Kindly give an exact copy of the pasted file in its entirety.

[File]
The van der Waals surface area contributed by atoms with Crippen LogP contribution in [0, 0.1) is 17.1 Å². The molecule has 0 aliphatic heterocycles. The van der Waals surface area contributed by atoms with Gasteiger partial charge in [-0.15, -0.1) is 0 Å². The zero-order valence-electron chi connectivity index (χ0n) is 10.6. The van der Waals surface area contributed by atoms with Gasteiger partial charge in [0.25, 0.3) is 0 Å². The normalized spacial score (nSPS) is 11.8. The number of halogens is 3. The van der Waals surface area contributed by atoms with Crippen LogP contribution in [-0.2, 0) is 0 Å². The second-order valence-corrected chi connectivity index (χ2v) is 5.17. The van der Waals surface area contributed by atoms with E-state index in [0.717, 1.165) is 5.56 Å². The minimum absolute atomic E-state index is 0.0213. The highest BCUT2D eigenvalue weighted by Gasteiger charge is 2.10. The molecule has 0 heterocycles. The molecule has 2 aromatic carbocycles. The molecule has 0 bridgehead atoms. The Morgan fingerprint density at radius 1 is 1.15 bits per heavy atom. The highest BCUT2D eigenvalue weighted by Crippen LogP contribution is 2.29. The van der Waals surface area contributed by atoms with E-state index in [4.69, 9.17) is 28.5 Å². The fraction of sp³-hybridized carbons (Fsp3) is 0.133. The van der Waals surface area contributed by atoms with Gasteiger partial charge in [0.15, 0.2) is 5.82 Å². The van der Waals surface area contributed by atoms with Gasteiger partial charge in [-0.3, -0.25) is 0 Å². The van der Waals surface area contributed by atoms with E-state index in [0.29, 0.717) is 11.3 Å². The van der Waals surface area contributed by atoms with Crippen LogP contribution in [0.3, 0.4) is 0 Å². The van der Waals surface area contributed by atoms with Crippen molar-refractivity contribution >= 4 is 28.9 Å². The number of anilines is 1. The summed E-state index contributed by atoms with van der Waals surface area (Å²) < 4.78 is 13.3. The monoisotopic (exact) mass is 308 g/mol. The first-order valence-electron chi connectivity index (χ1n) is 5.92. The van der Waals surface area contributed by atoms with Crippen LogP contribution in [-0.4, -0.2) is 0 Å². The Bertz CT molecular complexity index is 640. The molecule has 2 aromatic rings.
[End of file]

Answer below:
The van der Waals surface area contributed by atoms with Crippen LogP contribution in [0, 0.1) is 17.1 Å². The molecule has 0 aliphatic heterocycles. The van der Waals surface area contributed by atoms with Gasteiger partial charge in [-0.15, -0.1) is 0 Å². The zero-order valence-electron chi connectivity index (χ0n) is 10.6. The van der Waals surface area contributed by atoms with Gasteiger partial charge in [0.25, 0.3) is 0 Å². The normalized spacial score (nSPS) is 11.8. The number of halogens is 3. The van der Waals surface area contributed by atoms with Crippen LogP contribution in [-0.2, 0) is 0 Å². The second-order valence-corrected chi connectivity index (χ2v) is 5.17. The van der Waals surface area contributed by atoms with E-state index in [0.717, 1.165) is 5.56 Å². The minimum absolute atomic E-state index is 0.0213. The highest BCUT2D eigenvalue weighted by Gasteiger charge is 2.10. The molecule has 0 heterocycles. The molecule has 2 aromatic carbocycles. The molecule has 0 bridgehead atoms. The Morgan fingerprint density at radius 1 is 1.15 bits per heavy atom. The highest BCUT2D eigenvalue weighted by Crippen LogP contribution is 2.29. The van der Waals surface area contributed by atoms with E-state index in [4.69, 9.17) is 28.5 Å². The fraction of sp³-hybridized carbons (Fsp3) is 0.133. The van der Waals surface area contributed by atoms with Gasteiger partial charge in [0.15, 0.2) is 5.82 Å². The van der Waals surface area contributed by atoms with Gasteiger partial charge in [-0.3, -0.25) is 0 Å². The van der Waals surface area contributed by atoms with E-state index in [0.29, 0.717) is 11.3 Å². The van der Waals surface area contributed by atoms with Crippen LogP contribution in [0.3, 0.4) is 0 Å². The van der Waals surface area contributed by atoms with Crippen molar-refractivity contribution >= 4 is 28.9 Å². The number of anilines is 1. The summed E-state index contributed by atoms with van der Waals surface area (Å²) < 4.78 is 13.3. The monoisotopic (exact) mass is 308 g/mol. The first-order valence-electron chi connectivity index (χ1n) is 5.92. The van der Waals surface area contributed by atoms with Crippen LogP contribution in [-0.4, -0.2) is 0 Å². The Bertz CT molecular complexity index is 640. The molecule has 2 aromatic rings.